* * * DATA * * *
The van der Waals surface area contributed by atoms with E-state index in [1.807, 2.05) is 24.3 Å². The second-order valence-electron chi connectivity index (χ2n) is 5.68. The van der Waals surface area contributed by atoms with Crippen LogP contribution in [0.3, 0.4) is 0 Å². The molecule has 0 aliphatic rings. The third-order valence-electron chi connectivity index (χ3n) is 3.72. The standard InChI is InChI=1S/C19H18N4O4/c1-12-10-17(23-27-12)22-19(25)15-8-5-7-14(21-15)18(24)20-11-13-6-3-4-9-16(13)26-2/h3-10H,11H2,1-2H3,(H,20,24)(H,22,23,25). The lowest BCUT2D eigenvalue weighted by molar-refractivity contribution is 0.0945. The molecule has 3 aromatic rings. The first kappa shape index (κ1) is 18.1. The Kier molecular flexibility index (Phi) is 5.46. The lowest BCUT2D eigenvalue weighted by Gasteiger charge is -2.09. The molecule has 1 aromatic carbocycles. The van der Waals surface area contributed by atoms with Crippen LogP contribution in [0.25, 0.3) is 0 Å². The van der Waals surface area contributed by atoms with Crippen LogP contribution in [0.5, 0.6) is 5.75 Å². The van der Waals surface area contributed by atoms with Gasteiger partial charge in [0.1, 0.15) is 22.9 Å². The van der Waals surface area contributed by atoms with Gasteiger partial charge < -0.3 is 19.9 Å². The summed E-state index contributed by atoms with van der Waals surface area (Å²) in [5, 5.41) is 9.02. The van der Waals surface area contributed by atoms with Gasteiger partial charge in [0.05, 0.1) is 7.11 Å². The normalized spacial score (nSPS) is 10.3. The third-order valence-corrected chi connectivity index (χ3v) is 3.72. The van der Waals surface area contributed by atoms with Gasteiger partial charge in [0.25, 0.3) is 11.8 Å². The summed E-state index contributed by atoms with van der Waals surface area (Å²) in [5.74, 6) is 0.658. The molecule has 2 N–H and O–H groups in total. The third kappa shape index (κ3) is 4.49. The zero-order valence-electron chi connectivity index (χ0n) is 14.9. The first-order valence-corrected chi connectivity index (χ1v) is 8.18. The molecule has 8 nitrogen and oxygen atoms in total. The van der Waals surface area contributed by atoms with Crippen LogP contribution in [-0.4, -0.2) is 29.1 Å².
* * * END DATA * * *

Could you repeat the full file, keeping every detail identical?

The van der Waals surface area contributed by atoms with E-state index in [1.807, 2.05) is 24.3 Å². The second-order valence-electron chi connectivity index (χ2n) is 5.68. The van der Waals surface area contributed by atoms with Crippen LogP contribution in [0.3, 0.4) is 0 Å². The molecule has 0 aliphatic rings. The third-order valence-electron chi connectivity index (χ3n) is 3.72. The standard InChI is InChI=1S/C19H18N4O4/c1-12-10-17(23-27-12)22-19(25)15-8-5-7-14(21-15)18(24)20-11-13-6-3-4-9-16(13)26-2/h3-10H,11H2,1-2H3,(H,20,24)(H,22,23,25). The lowest BCUT2D eigenvalue weighted by molar-refractivity contribution is 0.0945. The molecule has 3 aromatic rings. The first kappa shape index (κ1) is 18.1. The Kier molecular flexibility index (Phi) is 5.46. The lowest BCUT2D eigenvalue weighted by Gasteiger charge is -2.09. The molecule has 1 aromatic carbocycles. The van der Waals surface area contributed by atoms with Crippen LogP contribution in [0.25, 0.3) is 0 Å². The van der Waals surface area contributed by atoms with Crippen LogP contribution in [0.5, 0.6) is 5.75 Å². The van der Waals surface area contributed by atoms with Gasteiger partial charge in [0.1, 0.15) is 22.9 Å². The van der Waals surface area contributed by atoms with Gasteiger partial charge < -0.3 is 19.9 Å². The summed E-state index contributed by atoms with van der Waals surface area (Å²) in [5, 5.41) is 9.02. The van der Waals surface area contributed by atoms with Gasteiger partial charge in [0.05, 0.1) is 7.11 Å². The normalized spacial score (nSPS) is 10.3. The third-order valence-corrected chi connectivity index (χ3v) is 3.72. The van der Waals surface area contributed by atoms with Gasteiger partial charge in [0.25, 0.3) is 11.8 Å². The summed E-state index contributed by atoms with van der Waals surface area (Å²) in [5.74, 6) is 0.658. The molecule has 2 N–H and O–H groups in total. The third kappa shape index (κ3) is 4.49. The zero-order valence-electron chi connectivity index (χ0n) is 14.9. The first-order valence-corrected chi connectivity index (χ1v) is 8.18. The molecule has 8 nitrogen and oxygen atoms in total. The van der Waals surface area contributed by atoms with Crippen LogP contribution in [-0.4, -0.2) is 29.1 Å².